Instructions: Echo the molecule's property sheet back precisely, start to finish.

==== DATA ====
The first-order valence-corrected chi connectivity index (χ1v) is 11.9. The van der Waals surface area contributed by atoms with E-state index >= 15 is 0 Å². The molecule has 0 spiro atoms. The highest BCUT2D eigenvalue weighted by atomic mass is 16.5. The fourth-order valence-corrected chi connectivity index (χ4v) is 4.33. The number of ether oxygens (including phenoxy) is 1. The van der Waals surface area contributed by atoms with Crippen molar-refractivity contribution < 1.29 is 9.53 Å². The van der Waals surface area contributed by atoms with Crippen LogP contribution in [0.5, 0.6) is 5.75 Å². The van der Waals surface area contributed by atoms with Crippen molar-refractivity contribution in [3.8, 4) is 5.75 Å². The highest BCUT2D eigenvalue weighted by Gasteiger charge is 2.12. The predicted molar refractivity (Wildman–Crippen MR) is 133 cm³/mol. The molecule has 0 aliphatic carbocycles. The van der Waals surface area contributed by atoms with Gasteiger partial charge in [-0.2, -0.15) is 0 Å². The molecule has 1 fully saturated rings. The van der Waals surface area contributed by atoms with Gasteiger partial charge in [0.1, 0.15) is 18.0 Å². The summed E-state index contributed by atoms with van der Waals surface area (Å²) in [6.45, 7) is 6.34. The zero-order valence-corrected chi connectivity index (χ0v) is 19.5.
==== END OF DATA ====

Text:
The first-order valence-corrected chi connectivity index (χ1v) is 11.9. The van der Waals surface area contributed by atoms with E-state index >= 15 is 0 Å². The molecule has 0 spiro atoms. The highest BCUT2D eigenvalue weighted by atomic mass is 16.5. The fourth-order valence-corrected chi connectivity index (χ4v) is 4.33. The number of ether oxygens (including phenoxy) is 1. The van der Waals surface area contributed by atoms with Crippen molar-refractivity contribution < 1.29 is 9.53 Å². The van der Waals surface area contributed by atoms with Crippen LogP contribution in [0.5, 0.6) is 5.75 Å². The van der Waals surface area contributed by atoms with Crippen molar-refractivity contribution in [3.8, 4) is 5.75 Å². The highest BCUT2D eigenvalue weighted by Gasteiger charge is 2.12. The predicted molar refractivity (Wildman–Crippen MR) is 133 cm³/mol. The molecule has 0 aliphatic carbocycles. The van der Waals surface area contributed by atoms with Gasteiger partial charge in [-0.2, -0.15) is 0 Å². The molecule has 1 fully saturated rings. The van der Waals surface area contributed by atoms with Gasteiger partial charge in [0.1, 0.15) is 18.0 Å². The summed E-state index contributed by atoms with van der Waals surface area (Å²) in [6.45, 7) is 6.34. The zero-order valence-corrected chi connectivity index (χ0v) is 19.5.